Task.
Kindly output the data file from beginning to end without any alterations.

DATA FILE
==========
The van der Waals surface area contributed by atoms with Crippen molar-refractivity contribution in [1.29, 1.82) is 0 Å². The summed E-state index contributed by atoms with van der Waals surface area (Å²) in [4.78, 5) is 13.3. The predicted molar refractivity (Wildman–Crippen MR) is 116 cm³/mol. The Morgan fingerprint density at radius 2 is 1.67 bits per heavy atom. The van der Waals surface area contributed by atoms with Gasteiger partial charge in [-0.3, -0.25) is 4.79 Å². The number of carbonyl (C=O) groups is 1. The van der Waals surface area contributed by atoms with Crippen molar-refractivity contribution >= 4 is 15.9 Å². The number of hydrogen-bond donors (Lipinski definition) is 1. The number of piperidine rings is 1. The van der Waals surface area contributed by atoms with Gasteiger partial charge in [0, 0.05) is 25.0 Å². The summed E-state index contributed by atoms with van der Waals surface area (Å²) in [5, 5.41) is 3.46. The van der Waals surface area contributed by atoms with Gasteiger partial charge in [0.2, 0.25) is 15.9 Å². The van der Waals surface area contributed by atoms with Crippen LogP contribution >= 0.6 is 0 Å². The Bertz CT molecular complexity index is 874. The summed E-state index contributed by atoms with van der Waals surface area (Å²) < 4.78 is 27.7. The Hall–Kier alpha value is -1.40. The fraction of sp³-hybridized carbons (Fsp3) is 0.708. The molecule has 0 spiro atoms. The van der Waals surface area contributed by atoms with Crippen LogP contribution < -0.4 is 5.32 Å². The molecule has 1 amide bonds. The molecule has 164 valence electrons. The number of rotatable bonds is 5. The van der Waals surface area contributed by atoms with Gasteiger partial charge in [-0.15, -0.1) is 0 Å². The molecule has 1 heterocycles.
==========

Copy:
The van der Waals surface area contributed by atoms with Crippen molar-refractivity contribution in [1.29, 1.82) is 0 Å². The summed E-state index contributed by atoms with van der Waals surface area (Å²) in [4.78, 5) is 13.3. The predicted molar refractivity (Wildman–Crippen MR) is 116 cm³/mol. The Morgan fingerprint density at radius 2 is 1.67 bits per heavy atom. The van der Waals surface area contributed by atoms with Gasteiger partial charge in [-0.3, -0.25) is 4.79 Å². The number of carbonyl (C=O) groups is 1. The van der Waals surface area contributed by atoms with Crippen molar-refractivity contribution >= 4 is 15.9 Å². The number of hydrogen-bond donors (Lipinski definition) is 1. The number of piperidine rings is 1. The van der Waals surface area contributed by atoms with Gasteiger partial charge in [0, 0.05) is 25.0 Å². The summed E-state index contributed by atoms with van der Waals surface area (Å²) in [5, 5.41) is 3.46. The van der Waals surface area contributed by atoms with Gasteiger partial charge in [0.2, 0.25) is 15.9 Å². The van der Waals surface area contributed by atoms with Crippen LogP contribution >= 0.6 is 0 Å². The Bertz CT molecular complexity index is 874. The summed E-state index contributed by atoms with van der Waals surface area (Å²) < 4.78 is 27.7. The Hall–Kier alpha value is -1.40. The fraction of sp³-hybridized carbons (Fsp3) is 0.708. The molecule has 0 spiro atoms. The van der Waals surface area contributed by atoms with Crippen LogP contribution < -0.4 is 5.32 Å². The molecule has 1 amide bonds. The molecule has 164 valence electrons. The number of rotatable bonds is 5. The van der Waals surface area contributed by atoms with Gasteiger partial charge in [-0.15, -0.1) is 0 Å². The molecule has 1 heterocycles.